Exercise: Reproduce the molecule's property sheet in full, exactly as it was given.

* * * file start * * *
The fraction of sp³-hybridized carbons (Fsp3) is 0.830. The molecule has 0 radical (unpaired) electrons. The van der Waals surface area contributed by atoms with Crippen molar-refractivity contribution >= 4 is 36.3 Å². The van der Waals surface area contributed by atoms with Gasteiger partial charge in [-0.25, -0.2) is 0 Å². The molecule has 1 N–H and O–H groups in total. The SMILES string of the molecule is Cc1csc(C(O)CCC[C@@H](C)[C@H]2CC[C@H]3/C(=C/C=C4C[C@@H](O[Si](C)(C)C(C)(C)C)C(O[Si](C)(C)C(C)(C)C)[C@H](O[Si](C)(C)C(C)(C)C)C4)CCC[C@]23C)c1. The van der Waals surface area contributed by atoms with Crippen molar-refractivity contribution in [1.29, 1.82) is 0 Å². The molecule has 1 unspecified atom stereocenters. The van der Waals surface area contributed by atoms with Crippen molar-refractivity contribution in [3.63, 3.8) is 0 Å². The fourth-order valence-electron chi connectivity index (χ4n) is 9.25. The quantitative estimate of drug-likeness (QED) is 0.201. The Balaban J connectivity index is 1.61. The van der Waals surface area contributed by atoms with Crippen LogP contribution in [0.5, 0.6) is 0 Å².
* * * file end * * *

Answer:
The fraction of sp³-hybridized carbons (Fsp3) is 0.830. The molecule has 0 radical (unpaired) electrons. The van der Waals surface area contributed by atoms with Crippen molar-refractivity contribution >= 4 is 36.3 Å². The van der Waals surface area contributed by atoms with Gasteiger partial charge in [-0.25, -0.2) is 0 Å². The molecule has 1 N–H and O–H groups in total. The SMILES string of the molecule is Cc1csc(C(O)CCC[C@@H](C)[C@H]2CC[C@H]3/C(=C/C=C4C[C@@H](O[Si](C)(C)C(C)(C)C)C(O[Si](C)(C)C(C)(C)C)[C@H](O[Si](C)(C)C(C)(C)C)C4)CCC[C@]23C)c1. The van der Waals surface area contributed by atoms with Crippen molar-refractivity contribution in [1.29, 1.82) is 0 Å². The molecule has 1 unspecified atom stereocenters. The van der Waals surface area contributed by atoms with Crippen molar-refractivity contribution in [3.63, 3.8) is 0 Å². The fourth-order valence-electron chi connectivity index (χ4n) is 9.25. The quantitative estimate of drug-likeness (QED) is 0.201. The Balaban J connectivity index is 1.61. The van der Waals surface area contributed by atoms with Crippen LogP contribution in [0.5, 0.6) is 0 Å².